- The Hamilton Education Program, also known as EduHam, based on the Broadway hit and available to Title I schools since 2016, will spread to a wider array of students this fall as part of a pilot program involving 76 public and private schools across the country.
- Blending American history with performing arts, the Gilder Lehrman Institute of American History’s program engages students in creating original works — such as poems, raps and songs — related to Alexander Hamilton and the country's founding. Students in grades 6-12 participating in the Hamilton Education Program Online will have access to information about key events and documents as well as video clips from the musical.
- They will also be able to enter their work in a national competition and participate in a lottery. Winners will be selected once a year for a trip to New York City to see a matinee performance of the show and have “a full-day theater experience,” according to a press release. The Rockefeller Foundation, which provided funding for the original Title I program, is also paying for the pilot expansion. The online program is expected to be available nationally in the fall of 2020.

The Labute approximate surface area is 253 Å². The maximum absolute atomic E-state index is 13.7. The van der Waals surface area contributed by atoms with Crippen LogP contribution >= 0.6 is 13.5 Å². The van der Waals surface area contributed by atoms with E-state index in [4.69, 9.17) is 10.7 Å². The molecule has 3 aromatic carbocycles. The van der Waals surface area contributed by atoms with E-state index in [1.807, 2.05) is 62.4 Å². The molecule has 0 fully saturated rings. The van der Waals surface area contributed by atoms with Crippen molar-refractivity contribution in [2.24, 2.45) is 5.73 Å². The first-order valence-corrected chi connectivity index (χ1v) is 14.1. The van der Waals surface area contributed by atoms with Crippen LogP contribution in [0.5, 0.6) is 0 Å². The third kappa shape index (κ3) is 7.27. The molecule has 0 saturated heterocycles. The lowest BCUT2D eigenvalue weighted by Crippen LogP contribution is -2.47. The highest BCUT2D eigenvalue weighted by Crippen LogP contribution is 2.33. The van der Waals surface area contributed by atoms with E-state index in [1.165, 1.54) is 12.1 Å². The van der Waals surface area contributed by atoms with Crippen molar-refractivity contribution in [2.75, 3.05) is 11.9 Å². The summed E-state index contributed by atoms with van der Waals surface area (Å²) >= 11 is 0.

The program for Title I schools, in which students get the opportunity to talk with cast members and perform their material on stage before viewing the hit musical in their town, is continuing. This upcoming school year, the program will reach students in 10 cities, including Atlanta, Los Angeles, Nashville and St. Louis. The institute’s goal is to serve 250,000 students in Title I schools by 2020. So far, 138,654 students have participated in the program.
“From everything that has come out of Hamilton, I am most proud of EduHam and of the students who have created their own incredible work from primary sources,” Lin-Manuel Miranda, who created the musical, said in the statement. “I'm thrilled by the storytelling that comes out of the EduHam curriculum and the hunger it awakens in students who are empowered to dig deeper and find inspiration from our collective history.”
The expansion of the program brings additional resources to schools looking to increase civics education and give students meaningful ways to connect the past with the issues they care about today. The program also reinforces for students the value of using primary sources and artifacts when conducting research and completing assignments.